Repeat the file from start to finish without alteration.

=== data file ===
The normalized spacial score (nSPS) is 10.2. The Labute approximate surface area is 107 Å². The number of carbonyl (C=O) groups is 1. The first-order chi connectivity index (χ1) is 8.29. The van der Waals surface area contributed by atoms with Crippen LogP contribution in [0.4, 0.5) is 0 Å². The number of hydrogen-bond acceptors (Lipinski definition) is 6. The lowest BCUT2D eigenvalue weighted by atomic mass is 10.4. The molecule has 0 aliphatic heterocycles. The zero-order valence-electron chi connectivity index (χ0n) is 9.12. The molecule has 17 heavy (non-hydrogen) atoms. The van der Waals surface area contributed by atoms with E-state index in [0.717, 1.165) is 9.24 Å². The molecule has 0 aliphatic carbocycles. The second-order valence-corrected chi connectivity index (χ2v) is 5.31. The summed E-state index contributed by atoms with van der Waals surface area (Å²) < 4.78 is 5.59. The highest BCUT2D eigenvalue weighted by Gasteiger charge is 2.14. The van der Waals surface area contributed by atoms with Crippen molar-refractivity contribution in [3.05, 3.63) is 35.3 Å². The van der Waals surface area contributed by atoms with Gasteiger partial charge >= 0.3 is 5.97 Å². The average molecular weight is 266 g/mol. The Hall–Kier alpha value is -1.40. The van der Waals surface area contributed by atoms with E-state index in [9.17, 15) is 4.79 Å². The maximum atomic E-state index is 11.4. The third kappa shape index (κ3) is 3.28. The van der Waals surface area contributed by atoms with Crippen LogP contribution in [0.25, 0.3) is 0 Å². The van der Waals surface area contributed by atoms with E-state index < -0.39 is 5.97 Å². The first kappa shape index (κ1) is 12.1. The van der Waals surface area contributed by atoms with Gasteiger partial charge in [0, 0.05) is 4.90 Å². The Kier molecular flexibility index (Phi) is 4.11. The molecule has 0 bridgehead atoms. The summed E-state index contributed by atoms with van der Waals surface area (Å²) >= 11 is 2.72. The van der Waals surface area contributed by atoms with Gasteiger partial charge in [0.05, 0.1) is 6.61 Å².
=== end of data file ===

The normalized spacial score (nSPS) is 10.2. The Labute approximate surface area is 107 Å². The number of carbonyl (C=O) groups is 1. The first-order chi connectivity index (χ1) is 8.29. The van der Waals surface area contributed by atoms with Crippen LogP contribution in [0.4, 0.5) is 0 Å². The number of hydrogen-bond acceptors (Lipinski definition) is 6. The lowest BCUT2D eigenvalue weighted by atomic mass is 10.4. The molecule has 0 aliphatic heterocycles. The zero-order valence-electron chi connectivity index (χ0n) is 9.12. The molecule has 17 heavy (non-hydrogen) atoms. The van der Waals surface area contributed by atoms with E-state index in [0.717, 1.165) is 9.24 Å². The molecule has 0 aliphatic carbocycles. The second-order valence-corrected chi connectivity index (χ2v) is 5.31. The summed E-state index contributed by atoms with van der Waals surface area (Å²) < 4.78 is 5.59. The highest BCUT2D eigenvalue weighted by Gasteiger charge is 2.14. The van der Waals surface area contributed by atoms with Crippen molar-refractivity contribution in [3.05, 3.63) is 35.3 Å². The van der Waals surface area contributed by atoms with Gasteiger partial charge >= 0.3 is 5.97 Å². The average molecular weight is 266 g/mol. The Hall–Kier alpha value is -1.40. The van der Waals surface area contributed by atoms with E-state index in [9.17, 15) is 4.79 Å². The maximum atomic E-state index is 11.4. The third kappa shape index (κ3) is 3.28. The van der Waals surface area contributed by atoms with Crippen LogP contribution in [0.25, 0.3) is 0 Å². The van der Waals surface area contributed by atoms with E-state index < -0.39 is 5.97 Å². The first kappa shape index (κ1) is 12.1. The van der Waals surface area contributed by atoms with Gasteiger partial charge in [0, 0.05) is 4.90 Å². The Kier molecular flexibility index (Phi) is 4.11. The molecule has 0 bridgehead atoms. The summed E-state index contributed by atoms with van der Waals surface area (Å²) >= 11 is 2.72. The van der Waals surface area contributed by atoms with Gasteiger partial charge in [0.05, 0.1) is 6.61 Å².